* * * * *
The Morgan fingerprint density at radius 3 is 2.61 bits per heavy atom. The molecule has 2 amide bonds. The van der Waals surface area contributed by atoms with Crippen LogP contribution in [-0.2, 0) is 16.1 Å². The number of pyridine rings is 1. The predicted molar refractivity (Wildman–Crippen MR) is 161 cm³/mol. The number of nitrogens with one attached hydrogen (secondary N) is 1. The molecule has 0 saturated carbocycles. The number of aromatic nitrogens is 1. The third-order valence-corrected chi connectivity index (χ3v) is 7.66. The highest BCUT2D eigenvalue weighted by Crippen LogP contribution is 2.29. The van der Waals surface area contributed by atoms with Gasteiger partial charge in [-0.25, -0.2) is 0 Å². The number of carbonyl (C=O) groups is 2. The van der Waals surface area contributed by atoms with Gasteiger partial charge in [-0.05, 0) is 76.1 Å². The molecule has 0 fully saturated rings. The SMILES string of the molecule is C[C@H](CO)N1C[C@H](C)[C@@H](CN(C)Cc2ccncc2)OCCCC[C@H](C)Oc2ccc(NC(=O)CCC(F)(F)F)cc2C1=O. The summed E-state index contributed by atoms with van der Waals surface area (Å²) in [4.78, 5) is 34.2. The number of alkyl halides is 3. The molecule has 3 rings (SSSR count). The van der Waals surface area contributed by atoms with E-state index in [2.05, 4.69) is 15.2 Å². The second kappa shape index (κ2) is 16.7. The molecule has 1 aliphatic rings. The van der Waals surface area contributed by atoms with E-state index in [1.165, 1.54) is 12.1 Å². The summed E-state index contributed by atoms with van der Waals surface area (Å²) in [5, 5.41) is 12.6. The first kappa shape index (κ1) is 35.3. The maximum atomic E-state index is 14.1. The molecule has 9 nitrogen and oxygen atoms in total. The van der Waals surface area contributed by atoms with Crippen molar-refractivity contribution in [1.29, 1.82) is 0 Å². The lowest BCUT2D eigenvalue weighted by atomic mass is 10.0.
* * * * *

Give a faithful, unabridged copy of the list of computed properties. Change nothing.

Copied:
The Morgan fingerprint density at radius 3 is 2.61 bits per heavy atom. The molecule has 2 amide bonds. The van der Waals surface area contributed by atoms with Crippen LogP contribution in [-0.2, 0) is 16.1 Å². The number of pyridine rings is 1. The predicted molar refractivity (Wildman–Crippen MR) is 161 cm³/mol. The number of nitrogens with one attached hydrogen (secondary N) is 1. The molecule has 0 saturated carbocycles. The number of aromatic nitrogens is 1. The third-order valence-corrected chi connectivity index (χ3v) is 7.66. The highest BCUT2D eigenvalue weighted by Crippen LogP contribution is 2.29. The van der Waals surface area contributed by atoms with Gasteiger partial charge in [-0.25, -0.2) is 0 Å². The number of carbonyl (C=O) groups is 2. The van der Waals surface area contributed by atoms with Gasteiger partial charge in [-0.05, 0) is 76.1 Å². The molecule has 0 fully saturated rings. The SMILES string of the molecule is C[C@H](CO)N1C[C@H](C)[C@@H](CN(C)Cc2ccncc2)OCCCC[C@H](C)Oc2ccc(NC(=O)CCC(F)(F)F)cc2C1=O. The summed E-state index contributed by atoms with van der Waals surface area (Å²) in [4.78, 5) is 34.2. The number of alkyl halides is 3. The molecule has 3 rings (SSSR count). The van der Waals surface area contributed by atoms with E-state index in [2.05, 4.69) is 15.2 Å². The second kappa shape index (κ2) is 16.7. The molecule has 1 aliphatic rings. The van der Waals surface area contributed by atoms with E-state index in [1.165, 1.54) is 12.1 Å². The summed E-state index contributed by atoms with van der Waals surface area (Å²) in [5, 5.41) is 12.6. The first kappa shape index (κ1) is 35.3. The maximum atomic E-state index is 14.1. The molecule has 9 nitrogen and oxygen atoms in total. The van der Waals surface area contributed by atoms with Crippen molar-refractivity contribution in [1.29, 1.82) is 0 Å². The lowest BCUT2D eigenvalue weighted by atomic mass is 10.0.